This malicious VPN targets Android devices with spyware

Followers of a small and relatively new religion developing in Iran and parts of the Middle East are being targeted by spyware delivered via a malicious VPN service, according to new findings from Kaspersky.

In its report, the company says practitioners of the Baháʼí Faith are being targeted with SandStrike spyware, which is being delivered to their endpoints via a malicious, unnamed VPN service. 

Whoever is behind the attack has set up several Facebook pages and groups, Instagram accounts, and a Telegram channel that claim to promote the teachings of the Baháʼí Faith to lure in as many believers (and other curious people) to join. However, the accounts are used to promote the VPN service, under the pretense that it can be used to bypass censorship of religious materials in certain regions.

Legitimate VPN

The download links are distributed via Telegram, where its groups have more than 1,000 followers, Kaspersky says.

The VPN app being advertised is functional, and works as intended, the researchers found. They also said it even has its own VPN infrastructure, but installing the client also installs the SandStrike spyware, which exfiltrates sensitive, or personally identifiable information, to the attackers.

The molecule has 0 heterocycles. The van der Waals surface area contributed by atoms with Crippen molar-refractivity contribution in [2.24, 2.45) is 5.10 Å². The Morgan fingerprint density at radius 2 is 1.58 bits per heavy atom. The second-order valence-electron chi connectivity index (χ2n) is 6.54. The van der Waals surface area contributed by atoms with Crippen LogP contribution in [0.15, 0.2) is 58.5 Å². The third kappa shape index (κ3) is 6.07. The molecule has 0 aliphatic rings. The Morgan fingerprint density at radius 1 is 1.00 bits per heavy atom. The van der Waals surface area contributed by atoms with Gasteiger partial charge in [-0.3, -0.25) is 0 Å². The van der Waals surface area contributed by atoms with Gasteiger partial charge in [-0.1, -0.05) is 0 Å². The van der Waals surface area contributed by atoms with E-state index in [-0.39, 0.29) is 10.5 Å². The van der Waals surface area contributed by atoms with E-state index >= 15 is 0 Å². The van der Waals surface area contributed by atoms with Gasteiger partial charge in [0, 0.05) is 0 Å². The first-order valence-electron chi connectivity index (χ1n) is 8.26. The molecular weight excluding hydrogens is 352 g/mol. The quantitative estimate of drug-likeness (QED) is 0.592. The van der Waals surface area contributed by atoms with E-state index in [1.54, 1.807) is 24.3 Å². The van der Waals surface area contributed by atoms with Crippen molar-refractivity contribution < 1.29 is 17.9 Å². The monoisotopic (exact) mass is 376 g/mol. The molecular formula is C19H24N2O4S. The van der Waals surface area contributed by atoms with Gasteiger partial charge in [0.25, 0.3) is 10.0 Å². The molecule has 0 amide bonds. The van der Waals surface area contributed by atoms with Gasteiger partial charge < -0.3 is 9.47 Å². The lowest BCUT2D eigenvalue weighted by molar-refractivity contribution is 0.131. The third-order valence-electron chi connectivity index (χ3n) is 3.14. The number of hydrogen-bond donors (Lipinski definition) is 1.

The data SandStrike collects includes call logs and contact lists, but it will also monitor the device in its entirety, to better keep track of the victim’s behavior.

Android spyware is a common threat, but the attackers are usually hunting for payment data, cryptocurrency wallets, and similar. In fact, an updated version of the Banker Android spyware was detected in late September 2022. This spyware steals the victim’s banking details and possibly even money in some cases. 

According to cybersecurity researchers from Microsoft, an unknown threat actor has initiated a smishing campaign (SMS phishing), through which it tries to trick people into downloading TrojanSpy:AndroidOS/Banker.O. This is a malware variant that’s capable of extracting all sorts of sensitive information, including two-factor authentication (2FA) codes, account login details, and other personally identifiable information (PII). 

Via: BleepingComputer

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